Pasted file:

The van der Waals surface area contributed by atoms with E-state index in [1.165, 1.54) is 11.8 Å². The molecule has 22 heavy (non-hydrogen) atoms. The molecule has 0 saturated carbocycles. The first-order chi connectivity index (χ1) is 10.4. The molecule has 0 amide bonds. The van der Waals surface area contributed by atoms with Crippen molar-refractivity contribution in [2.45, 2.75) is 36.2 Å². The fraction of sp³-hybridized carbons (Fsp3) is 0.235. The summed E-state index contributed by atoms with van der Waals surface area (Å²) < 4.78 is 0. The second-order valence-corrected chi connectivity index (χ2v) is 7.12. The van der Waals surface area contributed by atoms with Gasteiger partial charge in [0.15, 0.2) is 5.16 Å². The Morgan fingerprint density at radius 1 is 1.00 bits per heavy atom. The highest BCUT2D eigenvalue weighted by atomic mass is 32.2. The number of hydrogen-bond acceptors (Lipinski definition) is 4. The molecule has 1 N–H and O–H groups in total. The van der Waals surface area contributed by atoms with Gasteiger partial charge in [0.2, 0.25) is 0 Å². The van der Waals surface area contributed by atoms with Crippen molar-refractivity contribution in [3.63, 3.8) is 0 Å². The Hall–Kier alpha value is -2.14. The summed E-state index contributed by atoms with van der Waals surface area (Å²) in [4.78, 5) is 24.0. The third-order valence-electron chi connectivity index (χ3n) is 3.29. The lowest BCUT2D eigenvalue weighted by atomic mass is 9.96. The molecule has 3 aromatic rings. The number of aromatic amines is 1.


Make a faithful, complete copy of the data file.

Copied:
The van der Waals surface area contributed by atoms with E-state index in [1.165, 1.54) is 11.8 Å². The molecule has 22 heavy (non-hydrogen) atoms. The molecule has 0 saturated carbocycles. The first-order chi connectivity index (χ1) is 10.4. The molecule has 0 amide bonds. The van der Waals surface area contributed by atoms with Crippen molar-refractivity contribution in [2.45, 2.75) is 36.2 Å². The fraction of sp³-hybridized carbons (Fsp3) is 0.235. The summed E-state index contributed by atoms with van der Waals surface area (Å²) < 4.78 is 0. The second-order valence-corrected chi connectivity index (χ2v) is 7.12. The van der Waals surface area contributed by atoms with Gasteiger partial charge in [0.15, 0.2) is 5.16 Å². The Morgan fingerprint density at radius 1 is 1.00 bits per heavy atom. The highest BCUT2D eigenvalue weighted by atomic mass is 32.2. The number of hydrogen-bond acceptors (Lipinski definition) is 4. The molecule has 1 N–H and O–H groups in total. The van der Waals surface area contributed by atoms with Gasteiger partial charge in [0.2, 0.25) is 0 Å². The van der Waals surface area contributed by atoms with Crippen molar-refractivity contribution in [3.63, 3.8) is 0 Å². The Hall–Kier alpha value is -2.14. The summed E-state index contributed by atoms with van der Waals surface area (Å²) in [4.78, 5) is 24.0. The third-order valence-electron chi connectivity index (χ3n) is 3.29. The lowest BCUT2D eigenvalue weighted by atomic mass is 9.96. The molecule has 3 aromatic rings. The number of aromatic amines is 1.